It’s just shutting down everything else and saying, “I’m gone for a year.” That’s what I do. I log out of everything. It’s been ten years since I did it, so it’s been a long time and it was nice to be back and also to be reminded of why you are a writer because in a way it’s very satisfying to [direct] your own work, but it’s also very, very depressing because everything is possible when your write.
How did “Men & Chicken” come about?
I had four kids since I did [my last directing effort] “Adam’s Apples,” and it was basically watching those kids and seeing how evil we are when we come to this world. We’re born with nothing. We have to learn everything from scratch. Every parent [comes to understand] that, but it just was a shock to me. The scene [in “Men and Chicken”] where there’s a fight over the plates [each labelled with a different animal that the brothers squabble over, thinking it says something about them personally], that’s literally my own kids. I just lifted the dialogue out of my own living room. I just remember one night sitting and thinking what if we just took our four kids, put them on a deserted island and said, “Figure it out yourself,” what would happen then? That’s basically where the story came from. Civilization is so, so thin. We have to learn everything in comparison to animals. We’re really, really a fragile race and dependent on each other.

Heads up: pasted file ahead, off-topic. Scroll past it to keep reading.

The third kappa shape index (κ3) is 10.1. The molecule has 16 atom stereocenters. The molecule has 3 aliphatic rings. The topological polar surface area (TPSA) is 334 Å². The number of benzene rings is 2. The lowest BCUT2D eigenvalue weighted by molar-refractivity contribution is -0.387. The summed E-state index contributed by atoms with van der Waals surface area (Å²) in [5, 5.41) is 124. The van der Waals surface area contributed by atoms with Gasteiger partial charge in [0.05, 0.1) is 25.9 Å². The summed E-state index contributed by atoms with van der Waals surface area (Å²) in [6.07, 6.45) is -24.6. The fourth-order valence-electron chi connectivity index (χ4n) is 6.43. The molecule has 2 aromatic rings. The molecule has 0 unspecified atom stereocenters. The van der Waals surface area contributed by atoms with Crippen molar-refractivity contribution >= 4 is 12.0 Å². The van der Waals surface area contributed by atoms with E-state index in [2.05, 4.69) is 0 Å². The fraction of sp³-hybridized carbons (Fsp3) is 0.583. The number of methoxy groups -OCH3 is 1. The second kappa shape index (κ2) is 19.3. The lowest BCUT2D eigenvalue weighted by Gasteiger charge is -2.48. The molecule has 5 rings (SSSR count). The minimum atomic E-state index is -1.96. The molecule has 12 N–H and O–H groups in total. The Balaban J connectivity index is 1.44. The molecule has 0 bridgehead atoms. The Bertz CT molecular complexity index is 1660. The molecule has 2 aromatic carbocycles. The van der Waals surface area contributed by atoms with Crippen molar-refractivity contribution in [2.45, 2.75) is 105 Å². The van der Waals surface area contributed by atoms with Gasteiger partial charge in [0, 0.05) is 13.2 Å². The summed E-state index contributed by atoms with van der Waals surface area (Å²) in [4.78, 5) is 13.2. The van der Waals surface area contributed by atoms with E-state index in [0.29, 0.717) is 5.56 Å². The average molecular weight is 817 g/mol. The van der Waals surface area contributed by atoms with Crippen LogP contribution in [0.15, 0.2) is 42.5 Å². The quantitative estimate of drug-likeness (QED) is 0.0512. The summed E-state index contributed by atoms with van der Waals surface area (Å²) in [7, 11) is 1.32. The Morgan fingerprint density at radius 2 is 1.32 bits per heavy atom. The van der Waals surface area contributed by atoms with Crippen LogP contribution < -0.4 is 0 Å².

That’s a really big idea and while in your dramatic work, specifically your collaborations with Susanne Bier, you haven’t shied away from such things. Is it easier to get away with them in a comedy?